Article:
“A Thousand Nights Over and Over Again” continues to drag its way to a long overdue climax.
This recap of Thirty-Nine season 1, episode 9, “A Thousand Nights Over and Over Again”, contains spoilers.
At the risk of repeating myself, I have to reiterate a pretty crucial truth about Thirty-Nine – it’s far too long. And I know defining something like that can be a bit nebulous. Every bad show is too long, and no great show is long enough. But Thirty-Nine feels objectively too long, like every scene of every episode is extended just a few minutes longer than it ought to be. The effect is draining. There’s a lot going on here, and so little of it is interesting.
Thirty-Nine season 1, episode 9 recap
It’s all well-acted, though. That’s worth mentioning since it makes something like the opening scene depicting Mi-jo’s growth through the orphanage and into a loving adoptive family matter, especially in the context of going to see her birth mother in prison. This was last week’s cliffhanger, you’ll recall, and she rushes out with a faked stomachache so that she doesn’t have to put up with any more of her biological mother’s nonsense. It’s understandable.
But how relevant is it, really? The theme of parents is reiterated everywhere, from Mi-jo to Joo-hee to Chan-young, and while the context is different the underlying message is the same – your parents are those who raise and love you, and while everyone’s circumstances are different, what really matters is the love. This is a worthwhile theme, but is it so worthwhile we need to go over it in every episode?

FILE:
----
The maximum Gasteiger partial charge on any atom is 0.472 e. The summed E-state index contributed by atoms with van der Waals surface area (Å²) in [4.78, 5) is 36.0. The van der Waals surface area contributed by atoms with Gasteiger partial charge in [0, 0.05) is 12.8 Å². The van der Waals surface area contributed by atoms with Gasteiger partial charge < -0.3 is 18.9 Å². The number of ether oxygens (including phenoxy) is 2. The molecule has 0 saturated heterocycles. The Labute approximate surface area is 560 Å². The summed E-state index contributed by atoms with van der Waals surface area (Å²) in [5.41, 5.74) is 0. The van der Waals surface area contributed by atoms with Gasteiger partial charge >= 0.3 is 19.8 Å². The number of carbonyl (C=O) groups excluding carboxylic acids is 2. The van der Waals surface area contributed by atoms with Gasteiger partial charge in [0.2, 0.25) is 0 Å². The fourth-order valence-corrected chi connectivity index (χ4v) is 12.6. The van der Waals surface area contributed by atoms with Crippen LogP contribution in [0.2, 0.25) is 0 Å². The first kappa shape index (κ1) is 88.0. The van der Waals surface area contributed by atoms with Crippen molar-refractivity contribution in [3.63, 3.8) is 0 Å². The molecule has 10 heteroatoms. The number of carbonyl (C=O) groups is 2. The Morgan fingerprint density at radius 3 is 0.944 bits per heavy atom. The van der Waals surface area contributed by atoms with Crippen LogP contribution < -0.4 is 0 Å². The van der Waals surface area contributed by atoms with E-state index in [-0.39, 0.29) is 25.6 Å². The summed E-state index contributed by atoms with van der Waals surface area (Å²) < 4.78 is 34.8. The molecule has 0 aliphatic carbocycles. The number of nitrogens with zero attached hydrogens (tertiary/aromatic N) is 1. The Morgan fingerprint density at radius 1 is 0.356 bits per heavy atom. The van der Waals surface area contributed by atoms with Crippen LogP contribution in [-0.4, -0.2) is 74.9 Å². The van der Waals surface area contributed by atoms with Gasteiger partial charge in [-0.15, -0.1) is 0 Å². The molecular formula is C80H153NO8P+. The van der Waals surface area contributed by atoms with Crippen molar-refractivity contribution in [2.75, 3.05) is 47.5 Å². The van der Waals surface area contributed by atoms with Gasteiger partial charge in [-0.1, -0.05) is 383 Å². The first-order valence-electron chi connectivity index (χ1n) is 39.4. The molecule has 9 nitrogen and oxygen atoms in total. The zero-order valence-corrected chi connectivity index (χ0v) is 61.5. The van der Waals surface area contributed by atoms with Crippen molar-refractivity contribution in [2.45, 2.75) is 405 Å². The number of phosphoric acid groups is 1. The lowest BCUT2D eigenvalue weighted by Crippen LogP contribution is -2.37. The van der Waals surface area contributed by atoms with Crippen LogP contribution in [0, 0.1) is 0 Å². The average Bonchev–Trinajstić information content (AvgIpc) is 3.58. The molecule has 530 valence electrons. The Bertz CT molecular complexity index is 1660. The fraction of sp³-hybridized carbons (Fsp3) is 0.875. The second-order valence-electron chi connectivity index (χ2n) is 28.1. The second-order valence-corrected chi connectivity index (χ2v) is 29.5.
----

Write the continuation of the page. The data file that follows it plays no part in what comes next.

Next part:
This all leads into yet more drama with Seon-u and his father. If you recall, Mi-jo being an orphan is the point of contention in all this, and I’m left to wonder, as I always seem to, whether this is a show about Chan-young’s impending death or Mi-jo’s life. I suppose you can have both, but when one is so much better than the other, why bother? Every time Thirty-Nine allows itself to be a story about female friendship and impending loss, it nails that issue every time. The acting and the snappy writing and the believable camaraderie really sing in that context. And it’s within that context that you can see how the scene in which the girls steal a cake for Chan-young’s mother’s birthday really works – it’s the kind of slapstick-y thing, bad decisions for the right reasons, spurred on by a sense of not knowing how near the end is, that the show could have built its entire season around. There’s something so charming about the central trio drinking, laughing, and living that one can’t help but feel defeated by how much time is spent on Mi-jo’s birth mother, and Seon-u’s father, and Jin-seok, and all these other things that really pull away from the main drama and pad out a grimly overlong runtime.
Will tomorrow’s follow-up be any better? Probably not. But I suppose we can hope.